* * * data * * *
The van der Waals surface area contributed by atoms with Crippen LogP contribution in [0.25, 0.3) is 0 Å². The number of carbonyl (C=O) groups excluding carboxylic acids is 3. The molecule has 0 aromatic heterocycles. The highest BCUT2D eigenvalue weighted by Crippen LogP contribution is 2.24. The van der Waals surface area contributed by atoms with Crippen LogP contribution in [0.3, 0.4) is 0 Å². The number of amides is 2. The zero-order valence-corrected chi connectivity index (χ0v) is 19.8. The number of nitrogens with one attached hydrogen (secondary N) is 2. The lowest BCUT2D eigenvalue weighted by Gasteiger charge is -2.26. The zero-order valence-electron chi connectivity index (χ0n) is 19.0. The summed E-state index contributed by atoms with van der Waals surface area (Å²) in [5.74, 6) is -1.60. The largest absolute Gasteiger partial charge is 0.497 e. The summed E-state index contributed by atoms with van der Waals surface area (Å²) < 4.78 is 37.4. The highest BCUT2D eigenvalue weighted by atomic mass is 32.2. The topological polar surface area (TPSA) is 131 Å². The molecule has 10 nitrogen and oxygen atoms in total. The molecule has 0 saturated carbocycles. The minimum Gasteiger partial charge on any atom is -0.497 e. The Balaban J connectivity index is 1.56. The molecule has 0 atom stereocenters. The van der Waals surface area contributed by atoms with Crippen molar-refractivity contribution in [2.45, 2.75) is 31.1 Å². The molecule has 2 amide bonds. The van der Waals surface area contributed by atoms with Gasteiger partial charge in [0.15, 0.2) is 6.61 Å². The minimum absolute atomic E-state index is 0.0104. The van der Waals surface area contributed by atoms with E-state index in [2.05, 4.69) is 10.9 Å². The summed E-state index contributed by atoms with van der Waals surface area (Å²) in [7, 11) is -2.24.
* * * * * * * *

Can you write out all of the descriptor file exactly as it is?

The van der Waals surface area contributed by atoms with Crippen LogP contribution in [0.25, 0.3) is 0 Å². The number of carbonyl (C=O) groups excluding carboxylic acids is 3. The molecule has 0 aromatic heterocycles. The highest BCUT2D eigenvalue weighted by Crippen LogP contribution is 2.24. The van der Waals surface area contributed by atoms with Crippen LogP contribution in [0.3, 0.4) is 0 Å². The number of amides is 2. The zero-order valence-corrected chi connectivity index (χ0v) is 19.8. The number of nitrogens with one attached hydrogen (secondary N) is 2. The lowest BCUT2D eigenvalue weighted by Gasteiger charge is -2.26. The zero-order valence-electron chi connectivity index (χ0n) is 19.0. The summed E-state index contributed by atoms with van der Waals surface area (Å²) in [5.74, 6) is -1.60. The largest absolute Gasteiger partial charge is 0.497 e. The summed E-state index contributed by atoms with van der Waals surface area (Å²) < 4.78 is 37.4. The highest BCUT2D eigenvalue weighted by atomic mass is 32.2. The topological polar surface area (TPSA) is 131 Å². The molecule has 10 nitrogen and oxygen atoms in total. The molecule has 0 saturated carbocycles. The minimum Gasteiger partial charge on any atom is -0.497 e. The Balaban J connectivity index is 1.56. The molecule has 0 atom stereocenters. The van der Waals surface area contributed by atoms with Crippen molar-refractivity contribution in [2.45, 2.75) is 31.1 Å². The molecule has 2 amide bonds. The van der Waals surface area contributed by atoms with Gasteiger partial charge in [0.15, 0.2) is 6.61 Å². The minimum absolute atomic E-state index is 0.0104. The van der Waals surface area contributed by atoms with E-state index in [2.05, 4.69) is 10.9 Å². The summed E-state index contributed by atoms with van der Waals surface area (Å²) in [7, 11) is -2.24.